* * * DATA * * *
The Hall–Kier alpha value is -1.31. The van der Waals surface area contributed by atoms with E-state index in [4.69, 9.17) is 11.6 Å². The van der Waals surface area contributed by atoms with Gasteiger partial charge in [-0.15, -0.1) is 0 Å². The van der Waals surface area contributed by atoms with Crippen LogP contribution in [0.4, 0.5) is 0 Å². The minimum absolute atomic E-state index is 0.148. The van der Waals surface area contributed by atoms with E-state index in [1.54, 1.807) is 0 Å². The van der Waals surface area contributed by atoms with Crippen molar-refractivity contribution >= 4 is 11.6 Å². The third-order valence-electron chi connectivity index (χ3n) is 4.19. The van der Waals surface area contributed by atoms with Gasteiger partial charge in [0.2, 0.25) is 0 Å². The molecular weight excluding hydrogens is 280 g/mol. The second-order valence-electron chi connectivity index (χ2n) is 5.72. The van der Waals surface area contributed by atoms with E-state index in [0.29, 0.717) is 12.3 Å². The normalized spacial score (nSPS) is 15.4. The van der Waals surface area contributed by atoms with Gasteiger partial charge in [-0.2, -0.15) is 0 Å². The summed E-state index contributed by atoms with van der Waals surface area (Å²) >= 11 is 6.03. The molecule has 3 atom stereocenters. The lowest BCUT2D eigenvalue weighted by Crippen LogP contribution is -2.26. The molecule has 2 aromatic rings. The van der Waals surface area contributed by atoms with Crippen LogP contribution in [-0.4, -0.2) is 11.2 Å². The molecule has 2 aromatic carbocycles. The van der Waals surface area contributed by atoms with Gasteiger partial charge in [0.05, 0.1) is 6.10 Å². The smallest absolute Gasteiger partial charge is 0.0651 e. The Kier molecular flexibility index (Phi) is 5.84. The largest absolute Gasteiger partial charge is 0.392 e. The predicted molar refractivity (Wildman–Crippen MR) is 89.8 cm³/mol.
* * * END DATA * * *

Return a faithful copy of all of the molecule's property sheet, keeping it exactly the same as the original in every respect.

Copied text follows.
The Hall–Kier alpha value is -1.31. The van der Waals surface area contributed by atoms with E-state index in [4.69, 9.17) is 11.6 Å². The van der Waals surface area contributed by atoms with Gasteiger partial charge in [-0.15, -0.1) is 0 Å². The van der Waals surface area contributed by atoms with Crippen LogP contribution in [0.4, 0.5) is 0 Å². The minimum absolute atomic E-state index is 0.148. The van der Waals surface area contributed by atoms with E-state index in [1.54, 1.807) is 0 Å². The van der Waals surface area contributed by atoms with Crippen molar-refractivity contribution >= 4 is 11.6 Å². The third-order valence-electron chi connectivity index (χ3n) is 4.19. The van der Waals surface area contributed by atoms with Gasteiger partial charge in [0.2, 0.25) is 0 Å². The molecular weight excluding hydrogens is 280 g/mol. The second-order valence-electron chi connectivity index (χ2n) is 5.72. The van der Waals surface area contributed by atoms with E-state index in [0.29, 0.717) is 12.3 Å². The normalized spacial score (nSPS) is 15.4. The van der Waals surface area contributed by atoms with Gasteiger partial charge in [-0.2, -0.15) is 0 Å². The summed E-state index contributed by atoms with van der Waals surface area (Å²) >= 11 is 6.03. The molecule has 3 atom stereocenters. The lowest BCUT2D eigenvalue weighted by Crippen LogP contribution is -2.26. The molecule has 2 aromatic rings. The van der Waals surface area contributed by atoms with Crippen LogP contribution in [-0.4, -0.2) is 11.2 Å². The molecule has 2 aromatic carbocycles. The van der Waals surface area contributed by atoms with Gasteiger partial charge in [0.05, 0.1) is 6.10 Å². The smallest absolute Gasteiger partial charge is 0.0651 e. The Kier molecular flexibility index (Phi) is 5.84. The largest absolute Gasteiger partial charge is 0.392 e. The predicted molar refractivity (Wildman–Crippen MR) is 89.8 cm³/mol.